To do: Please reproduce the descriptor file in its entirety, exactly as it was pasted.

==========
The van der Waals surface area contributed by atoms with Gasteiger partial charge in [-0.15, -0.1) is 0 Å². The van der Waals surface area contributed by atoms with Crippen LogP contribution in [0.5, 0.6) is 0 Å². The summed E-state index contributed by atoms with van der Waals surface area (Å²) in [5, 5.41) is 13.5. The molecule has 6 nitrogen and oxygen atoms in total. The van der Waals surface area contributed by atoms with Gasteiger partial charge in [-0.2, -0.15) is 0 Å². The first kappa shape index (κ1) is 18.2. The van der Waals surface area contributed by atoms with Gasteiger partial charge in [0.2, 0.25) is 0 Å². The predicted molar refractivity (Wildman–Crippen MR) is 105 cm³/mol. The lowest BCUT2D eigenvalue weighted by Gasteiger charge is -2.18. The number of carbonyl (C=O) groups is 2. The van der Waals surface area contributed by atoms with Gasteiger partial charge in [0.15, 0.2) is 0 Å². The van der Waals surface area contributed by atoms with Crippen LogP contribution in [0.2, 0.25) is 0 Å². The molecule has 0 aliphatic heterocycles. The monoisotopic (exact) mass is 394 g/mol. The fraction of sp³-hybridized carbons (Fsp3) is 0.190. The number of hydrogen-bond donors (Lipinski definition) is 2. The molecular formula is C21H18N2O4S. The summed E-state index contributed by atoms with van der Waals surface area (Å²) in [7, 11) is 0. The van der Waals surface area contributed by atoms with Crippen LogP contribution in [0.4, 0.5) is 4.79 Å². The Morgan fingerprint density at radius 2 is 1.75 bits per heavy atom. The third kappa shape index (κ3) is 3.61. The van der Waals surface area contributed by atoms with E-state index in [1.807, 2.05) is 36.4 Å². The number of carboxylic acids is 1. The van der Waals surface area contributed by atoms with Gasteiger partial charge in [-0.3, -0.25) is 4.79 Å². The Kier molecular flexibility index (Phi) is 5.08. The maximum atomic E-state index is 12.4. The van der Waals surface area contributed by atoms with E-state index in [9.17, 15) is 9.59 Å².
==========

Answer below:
The van der Waals surface area contributed by atoms with Gasteiger partial charge in [-0.15, -0.1) is 0 Å². The van der Waals surface area contributed by atoms with Crippen LogP contribution in [0.5, 0.6) is 0 Å². The summed E-state index contributed by atoms with van der Waals surface area (Å²) in [5, 5.41) is 13.5. The molecule has 6 nitrogen and oxygen atoms in total. The van der Waals surface area contributed by atoms with Gasteiger partial charge in [-0.2, -0.15) is 0 Å². The first kappa shape index (κ1) is 18.2. The van der Waals surface area contributed by atoms with Gasteiger partial charge in [0.2, 0.25) is 0 Å². The predicted molar refractivity (Wildman–Crippen MR) is 105 cm³/mol. The lowest BCUT2D eigenvalue weighted by Gasteiger charge is -2.18. The number of carbonyl (C=O) groups is 2. The van der Waals surface area contributed by atoms with Gasteiger partial charge in [0.15, 0.2) is 0 Å². The van der Waals surface area contributed by atoms with Crippen LogP contribution in [0.2, 0.25) is 0 Å². The molecule has 0 aliphatic heterocycles. The monoisotopic (exact) mass is 394 g/mol. The fraction of sp³-hybridized carbons (Fsp3) is 0.190. The number of hydrogen-bond donors (Lipinski definition) is 2. The molecular formula is C21H18N2O4S. The summed E-state index contributed by atoms with van der Waals surface area (Å²) in [7, 11) is 0. The van der Waals surface area contributed by atoms with Crippen LogP contribution in [0.4, 0.5) is 4.79 Å². The Morgan fingerprint density at radius 2 is 1.75 bits per heavy atom. The third kappa shape index (κ3) is 3.61. The van der Waals surface area contributed by atoms with E-state index in [1.807, 2.05) is 36.4 Å². The number of carboxylic acids is 1. The van der Waals surface area contributed by atoms with Gasteiger partial charge in [-0.3, -0.25) is 4.79 Å². The Kier molecular flexibility index (Phi) is 5.08. The maximum atomic E-state index is 12.4. The van der Waals surface area contributed by atoms with E-state index in [9.17, 15) is 9.59 Å².